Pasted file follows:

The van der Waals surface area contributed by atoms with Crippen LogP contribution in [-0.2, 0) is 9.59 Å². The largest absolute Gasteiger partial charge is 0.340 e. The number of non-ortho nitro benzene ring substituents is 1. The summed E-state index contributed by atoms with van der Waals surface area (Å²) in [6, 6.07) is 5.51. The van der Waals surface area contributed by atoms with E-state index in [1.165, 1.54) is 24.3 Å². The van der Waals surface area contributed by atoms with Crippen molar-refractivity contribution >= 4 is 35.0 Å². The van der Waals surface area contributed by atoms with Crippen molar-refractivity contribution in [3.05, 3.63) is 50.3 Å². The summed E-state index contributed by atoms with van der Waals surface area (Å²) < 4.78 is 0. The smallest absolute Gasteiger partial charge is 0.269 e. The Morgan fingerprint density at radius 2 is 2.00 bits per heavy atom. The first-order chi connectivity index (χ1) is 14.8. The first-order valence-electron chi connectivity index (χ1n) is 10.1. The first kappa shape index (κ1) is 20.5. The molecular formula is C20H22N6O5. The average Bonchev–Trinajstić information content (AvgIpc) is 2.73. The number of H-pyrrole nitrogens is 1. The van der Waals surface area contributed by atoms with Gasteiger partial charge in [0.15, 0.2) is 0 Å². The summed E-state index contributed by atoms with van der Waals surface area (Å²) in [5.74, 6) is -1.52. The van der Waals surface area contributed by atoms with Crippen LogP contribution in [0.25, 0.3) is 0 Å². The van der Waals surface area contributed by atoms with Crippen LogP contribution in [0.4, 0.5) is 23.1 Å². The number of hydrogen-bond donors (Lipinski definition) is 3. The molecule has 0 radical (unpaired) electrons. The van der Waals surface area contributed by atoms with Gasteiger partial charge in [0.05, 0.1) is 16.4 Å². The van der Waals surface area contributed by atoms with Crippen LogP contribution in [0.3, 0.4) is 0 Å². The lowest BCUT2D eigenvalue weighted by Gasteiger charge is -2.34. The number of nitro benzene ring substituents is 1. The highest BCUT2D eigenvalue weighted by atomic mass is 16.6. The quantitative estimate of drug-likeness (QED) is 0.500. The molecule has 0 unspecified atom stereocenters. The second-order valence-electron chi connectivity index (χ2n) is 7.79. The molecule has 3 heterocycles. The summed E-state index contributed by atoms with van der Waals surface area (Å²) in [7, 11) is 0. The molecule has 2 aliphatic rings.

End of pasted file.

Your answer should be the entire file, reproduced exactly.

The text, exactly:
The van der Waals surface area contributed by atoms with Crippen LogP contribution in [-0.2, 0) is 9.59 Å². The largest absolute Gasteiger partial charge is 0.340 e. The number of non-ortho nitro benzene ring substituents is 1. The summed E-state index contributed by atoms with van der Waals surface area (Å²) in [6, 6.07) is 5.51. The van der Waals surface area contributed by atoms with E-state index in [1.165, 1.54) is 24.3 Å². The van der Waals surface area contributed by atoms with Crippen molar-refractivity contribution >= 4 is 35.0 Å². The van der Waals surface area contributed by atoms with Crippen molar-refractivity contribution in [3.05, 3.63) is 50.3 Å². The summed E-state index contributed by atoms with van der Waals surface area (Å²) < 4.78 is 0. The smallest absolute Gasteiger partial charge is 0.269 e. The Morgan fingerprint density at radius 2 is 2.00 bits per heavy atom. The first-order chi connectivity index (χ1) is 14.8. The first-order valence-electron chi connectivity index (χ1n) is 10.1. The first kappa shape index (κ1) is 20.5. The molecular formula is C20H22N6O5. The average Bonchev–Trinajstić information content (AvgIpc) is 2.73. The number of H-pyrrole nitrogens is 1. The van der Waals surface area contributed by atoms with Gasteiger partial charge in [0.15, 0.2) is 0 Å². The summed E-state index contributed by atoms with van der Waals surface area (Å²) in [5.74, 6) is -1.52. The van der Waals surface area contributed by atoms with Crippen LogP contribution in [0.25, 0.3) is 0 Å². The van der Waals surface area contributed by atoms with Crippen LogP contribution in [0.4, 0.5) is 23.1 Å². The number of hydrogen-bond donors (Lipinski definition) is 3. The molecule has 0 radical (unpaired) electrons. The van der Waals surface area contributed by atoms with Gasteiger partial charge in [0.05, 0.1) is 16.4 Å². The van der Waals surface area contributed by atoms with Crippen LogP contribution in [0.3, 0.4) is 0 Å². The lowest BCUT2D eigenvalue weighted by Gasteiger charge is -2.34. The number of nitro benzene ring substituents is 1. The highest BCUT2D eigenvalue weighted by atomic mass is 16.6. The quantitative estimate of drug-likeness (QED) is 0.500. The molecule has 0 unspecified atom stereocenters. The second-order valence-electron chi connectivity index (χ2n) is 7.79. The molecule has 3 heterocycles. The summed E-state index contributed by atoms with van der Waals surface area (Å²) in [7, 11) is 0. The molecule has 2 aliphatic rings.